making local government more ethical
A new argument has been made in the legislative immunity part of the case against a Baltimore council member who is now the mayor. In a memorandum to dismiss a new indictment (attached; see below), filed on September 8, the mayor has argued, on pages 3-10, that testimony by someone who attended events which the mayor attended in her legislative capacity cannot be used against her.

This is an interesting extension of the argument that legislative immunity prevents any evidence to be introduced regarding a legislator's legislative activity. Such evidence ordinarily includes transcripts, recordings, legislators' testimony, and related letters and other documents, that is, documents that are part of legislative activity. It does not ordinarily include testimony by a non-legislator about an activity that was non-legislative in nature, but which was attended by a legislator.

DuPage County, IL, a county of nearly a million people just outside Chicago (its largest town is Naperville), is juggling two ethics ordinance revision processes, one for the county, the other for the county election commission. Both appear to have attracted some controversy.

There is little in government ethics that is more important than recognizing that, unlike other laws, an ethics code provides only minimum standards. That is, a public servant is required to fulfill the letter of an ethics code, but this is just the start. In this way, ethics laws are not like ordinary laws. Why and in what way? Here are two different responses.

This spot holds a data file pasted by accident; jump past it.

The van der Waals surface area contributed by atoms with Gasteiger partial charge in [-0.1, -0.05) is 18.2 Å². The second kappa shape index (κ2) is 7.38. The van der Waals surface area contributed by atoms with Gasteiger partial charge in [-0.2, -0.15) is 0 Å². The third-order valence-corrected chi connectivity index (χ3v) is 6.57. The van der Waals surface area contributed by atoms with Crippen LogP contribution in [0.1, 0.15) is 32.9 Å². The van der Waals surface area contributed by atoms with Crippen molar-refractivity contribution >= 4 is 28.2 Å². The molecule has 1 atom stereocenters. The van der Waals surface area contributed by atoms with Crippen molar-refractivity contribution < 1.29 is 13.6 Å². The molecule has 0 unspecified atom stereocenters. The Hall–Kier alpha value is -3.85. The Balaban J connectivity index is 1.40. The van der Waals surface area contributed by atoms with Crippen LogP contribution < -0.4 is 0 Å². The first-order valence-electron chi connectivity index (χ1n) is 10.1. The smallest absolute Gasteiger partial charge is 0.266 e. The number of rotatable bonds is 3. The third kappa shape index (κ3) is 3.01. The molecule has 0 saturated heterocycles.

The New Orleans Ethics Review Board, formed in 2006, certainly wins an A for independence. According to the city ethics code, six of its seven members are chosen by the mayor (with council approval) from nominees submitted by the heads of five local private universities (the seventh is the mayor's to select). Unfortunately, the result is that the majority of board members work at the universities.

Some news in Greensboro, NC led me to a blog post on old news in Greenburgh, NY, so here's the new news and the old news about two cities with nearly the same name.

In Greensboro, NC, a council candidate has thrown down a challenge to fill out and post online the state financial disclosure form. It's not quite appropriate, since all its references are to the state, but it does require a good deal of disclosure. At least one mayoral candidate has risen to the challenge. A local blogger wonders aloud about certain candidates and what they might have to hide.

Government ethics policies sometimes clash. The most common clash involving ethics commissions is with transparency laws.

Like any government body, ethics commissions would prefer not to discuss many sorts of matters in public, both to protect the parties involved and because it is uncomfortable to discuss many ethics matters in public. Because counsel is present during most such discussions, ECs (and their lawyers) often feel that such discussions are privileged. There are also often rules that require confidentiality, at least until probable cause is found. And there are also often rules that require confidentiality regarding the names of those who seek advisory opinions.